cannot mean Vaishya in almost all hymns of the Rig Veda, but means the
‘people’ who followed animal breeding.
     Significant changes took place in the varna system during the later Vedic
period. There was an increase in the privileges of the two higher classes
(Brahmins and Kshatriyas) at the cost of the two lower classes (Vaishyas and
Sudras). The system of four varnas had taken such deep roots that it extended
even to the gods: Agni and Brihaspati being the Brahmins among gods; Indra,
Varuna, Soma and Yama being the Kshatriyas; Vasus, Rudra and Maruts
being the Vaishyas and Pushan being the Sudra.
     In the later Vedic society, a Brahmin occupied higher position than a
Kshatriya. But sometimes Kshatriyas claimed a higher status and also paid
scant respect to Brahmins. The Aitareya Brahmana points out that the nation
does not take kindly to a Brahmin. In the Brihadaranyaka Upanishad, there
is a passage where we are told that there is none higher than the Kshatriya. It
is clear from the Upanishadic literature that some of the kings of the age were
not only the patrons of philosophers but were themselves well versed in the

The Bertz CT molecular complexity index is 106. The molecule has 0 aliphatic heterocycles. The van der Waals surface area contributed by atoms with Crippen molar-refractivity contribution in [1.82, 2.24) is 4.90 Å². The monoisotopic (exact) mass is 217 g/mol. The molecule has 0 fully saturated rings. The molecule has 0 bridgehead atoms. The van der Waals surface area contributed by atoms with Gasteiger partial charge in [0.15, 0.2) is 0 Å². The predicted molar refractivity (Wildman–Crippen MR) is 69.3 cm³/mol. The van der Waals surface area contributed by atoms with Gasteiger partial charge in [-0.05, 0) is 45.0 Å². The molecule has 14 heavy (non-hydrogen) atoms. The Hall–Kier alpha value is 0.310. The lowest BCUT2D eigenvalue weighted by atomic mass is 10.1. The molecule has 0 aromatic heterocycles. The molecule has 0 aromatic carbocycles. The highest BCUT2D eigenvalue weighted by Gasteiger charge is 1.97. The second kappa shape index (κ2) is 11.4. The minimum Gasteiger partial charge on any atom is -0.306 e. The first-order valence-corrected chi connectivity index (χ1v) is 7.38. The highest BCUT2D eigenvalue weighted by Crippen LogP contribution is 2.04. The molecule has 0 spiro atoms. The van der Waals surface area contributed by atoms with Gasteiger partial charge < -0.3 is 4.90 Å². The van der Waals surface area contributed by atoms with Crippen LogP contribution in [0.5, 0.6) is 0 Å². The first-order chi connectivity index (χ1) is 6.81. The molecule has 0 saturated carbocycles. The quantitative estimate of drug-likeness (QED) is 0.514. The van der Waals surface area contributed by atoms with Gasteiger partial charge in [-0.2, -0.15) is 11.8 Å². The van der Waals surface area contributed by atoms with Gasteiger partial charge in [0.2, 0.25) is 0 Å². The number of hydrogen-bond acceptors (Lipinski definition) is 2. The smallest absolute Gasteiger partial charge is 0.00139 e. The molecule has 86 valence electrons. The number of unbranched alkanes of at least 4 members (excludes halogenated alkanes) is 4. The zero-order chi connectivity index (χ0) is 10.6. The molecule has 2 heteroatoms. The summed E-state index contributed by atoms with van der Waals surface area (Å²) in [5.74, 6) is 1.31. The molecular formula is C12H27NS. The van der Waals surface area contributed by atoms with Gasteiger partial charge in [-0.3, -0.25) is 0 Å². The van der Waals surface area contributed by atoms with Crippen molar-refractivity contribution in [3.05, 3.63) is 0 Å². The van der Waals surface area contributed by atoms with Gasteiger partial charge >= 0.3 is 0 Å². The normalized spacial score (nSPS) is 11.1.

profound philosophical speculations of their times. Even the Brahmins came
to them as pupils to satisfy their intellectual thirst. For example, Yajnavalkya
learnt from Janaka, Balaki Gargya from Ajatasatru (King of Kasi), and
Svetaketu Aruneya from Pravahana Jaivali. Some scholars are of the opinion
that the deep thought of the Upanishads did not proceed from the
Brahmanical but the Kshatriya circles.
     Several functional groups appeared as distinct castes and the social status
of some of them, such as tanners, hide-cleaners, and the like, declined. The
professions and crafts which became separate castes were vapta (barber),
tashta (carpenter), bhishaka (medicine man), karmara (ironsmitii),
charmamna (tanner), rathakara (maker of chariots), kulala (potter), ishukrit
(maker of arrows), dhanvakrit (maker of bows), mrigaya (hunter), and others.
     Two groups of people, viz. the Vratyas and the Nishadas, existed outside
the varna system. The former were Aryans but outside the pale of
Brahmanism (or more specifically the Vedic religion) and hence did not
practice brahmanical rules. The latter were non-Aryans and had their own